Liz Gannes

Recent Posts by Liz Gannes

Twice Sets Up Online Clothing Exchange in the Heart of San Francisco (Video)

Here’s something you don’t often come across in San Francisco — a brand-new e-commerce start-up with a huge warehouse-office right in town.

I visited online clothing exchange Twice this week, which just launched in March and says it may have hit on a formula that offers better customer service and convenience than its competitors without adding cost.

Unlike some other online clothing exchanges, Twice is an intermediary, rather than a peer-to-peer service. It sends women shipping labels to send in their boxes of quality used clothing, takes nice photos of the items and posts them online, and then sells them for about three times the price (which is the industry standard), with free returns.

Though it’s only been live since March, Twice is already breaking even. It brought in $85,000 in June, with 50,000 unique visitors, so it thinks it can do revenue of $1 million this year.

The company pays just $0.85 per square foot for its 6,500 square-foot warehouse in between San Francisco’s Mission and Potrero neighborhoods, so that helps. It has a staff of 12, plus part-time workers.

There are a whole bunch of collaborative consumption businesses in the women’s clothing space, including Threadflip and Poshmark.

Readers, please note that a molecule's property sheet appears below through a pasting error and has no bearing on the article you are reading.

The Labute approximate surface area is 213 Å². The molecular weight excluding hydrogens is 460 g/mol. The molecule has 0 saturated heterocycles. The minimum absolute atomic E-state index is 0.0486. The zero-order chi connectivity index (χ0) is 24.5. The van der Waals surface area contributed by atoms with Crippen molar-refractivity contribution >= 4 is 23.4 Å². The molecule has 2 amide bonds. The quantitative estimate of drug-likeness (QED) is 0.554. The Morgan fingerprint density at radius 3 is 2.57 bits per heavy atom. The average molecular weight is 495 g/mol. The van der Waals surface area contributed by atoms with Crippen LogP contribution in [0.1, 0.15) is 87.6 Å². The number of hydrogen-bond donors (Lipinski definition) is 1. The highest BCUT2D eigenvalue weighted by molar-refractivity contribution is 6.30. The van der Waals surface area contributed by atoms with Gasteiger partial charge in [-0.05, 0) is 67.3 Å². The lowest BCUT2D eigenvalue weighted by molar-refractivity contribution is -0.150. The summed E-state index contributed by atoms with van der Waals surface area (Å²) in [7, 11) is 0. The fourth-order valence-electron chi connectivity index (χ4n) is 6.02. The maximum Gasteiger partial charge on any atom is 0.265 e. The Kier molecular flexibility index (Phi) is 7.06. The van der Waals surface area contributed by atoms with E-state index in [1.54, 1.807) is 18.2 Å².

The folks behind Twice didn’t start the company because of their own personal passion for women’s clothing — they’re just two Silicon Valley dudes who wear socks with sandals and dropped out of their Google jobs to do a start-up.

At first, founders Noah Ready-Campbell and Calvin Young tried a micropayments start-up called Minno and later BuySimple, for which they raised $600,000 from investors like Jack Abraham of Milo, Farhad Mohit of Shopzilla and GRP Partners. But that didn’t work, so they looked for other ideas.

Today, Ready-Campbell and Young told me they justify their personal affinity for Twice by recalling that they both grew up without much money, so they had lots of personal experience with hand-me-downs.

They’ve now hired the clothes buying trainer from Crossroads Trading Co. in San Francisco, and have seeded the service by giving coupons to discount fashion bloggers.

Young, the company’s only engineer, built custom inventory management tools that are highly automated and do things like automatically process the photos of new pieces of clothing.

It may be too early to judge Twice, especially considering there’s quite a bit of competition, but at least they have an angle.

Ready-Campbell told me, “I don’t think P2P is the right way to go as a start-up, because what drives a marketplace is liquidity, and you’re going to sell at a higher price sooner with an intermediary.”

He showed off the Twice space in the video below. Look for the color-coded hangers (green means good), and the constant flashes from new item photos.


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Another gadget you don’t really need. Will not work once you get it home. New model out in 4 weeks. Battery life is too short to be of any use.

— From the fact sheet for a fake product entitled Useless Plasticbox 1.2 (an actual empty plastic box) placed in L.A.-area Best Buy stores by an artist called Plastic Jesus